"What if art was taught not with absolutes, but with questions?
What if we gave choices instead of steps to follow?
What if we gave suggestions instead of answers?
In my high school Art 1 class, I start the year with Bootcamps, designed to develop skill with media and process. This week we worked through drawing. I gave students short experiences with a variety of drawing materials, with a group activity, independent work and "Draw Around the Room" (inspired by Diane Jaquith), where kids rotated through centers to experiment with different media.
I started the week with a question, asking students to spend the next two days deciding what drawing media they wanted to explore in a longer, finished artwork.
I included choice in demonstrations and process charts by giving examples of techniques and asking them to try a few.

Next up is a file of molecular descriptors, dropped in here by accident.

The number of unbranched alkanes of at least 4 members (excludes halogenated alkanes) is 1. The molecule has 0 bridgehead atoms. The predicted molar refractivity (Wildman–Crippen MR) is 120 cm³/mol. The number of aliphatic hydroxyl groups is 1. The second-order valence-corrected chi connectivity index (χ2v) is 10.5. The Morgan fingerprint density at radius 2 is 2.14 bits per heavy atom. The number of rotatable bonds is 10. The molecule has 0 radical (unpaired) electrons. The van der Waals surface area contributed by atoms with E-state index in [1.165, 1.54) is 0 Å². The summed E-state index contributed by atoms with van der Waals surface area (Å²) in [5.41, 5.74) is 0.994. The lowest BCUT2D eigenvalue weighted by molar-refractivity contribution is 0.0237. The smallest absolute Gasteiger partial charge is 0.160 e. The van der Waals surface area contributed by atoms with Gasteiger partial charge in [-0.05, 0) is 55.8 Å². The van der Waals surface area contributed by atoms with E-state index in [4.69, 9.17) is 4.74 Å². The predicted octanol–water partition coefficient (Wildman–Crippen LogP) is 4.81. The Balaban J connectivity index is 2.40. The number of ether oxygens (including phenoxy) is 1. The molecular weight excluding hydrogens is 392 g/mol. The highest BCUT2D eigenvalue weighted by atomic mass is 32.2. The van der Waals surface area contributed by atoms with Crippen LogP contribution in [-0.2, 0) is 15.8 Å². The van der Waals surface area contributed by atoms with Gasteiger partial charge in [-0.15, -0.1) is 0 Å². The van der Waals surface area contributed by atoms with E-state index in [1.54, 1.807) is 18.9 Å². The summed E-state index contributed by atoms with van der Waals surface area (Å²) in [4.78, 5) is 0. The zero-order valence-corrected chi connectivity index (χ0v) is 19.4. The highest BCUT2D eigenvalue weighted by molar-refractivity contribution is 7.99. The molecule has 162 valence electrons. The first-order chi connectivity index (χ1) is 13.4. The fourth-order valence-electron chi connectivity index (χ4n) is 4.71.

When students had questions about how to do something I pointed them to the design section of Design Process Thinking. "Which of these options could help you here?" I asked.
Interesting things, things I couldn't have expected, started to happen. Fingerprints were used to fill in a background and chalk was filed to make a sky filled with stars. My students thought creativity and worked in individual styles as they experiment to find answers to the questions they need answered.
What happens when the teacher model is taken away?
I'm an high school art teacher who's really interested in student choice and creating opportunities for self expression. I'm also a writer for The Art of Education and co-author of The Open Art Room.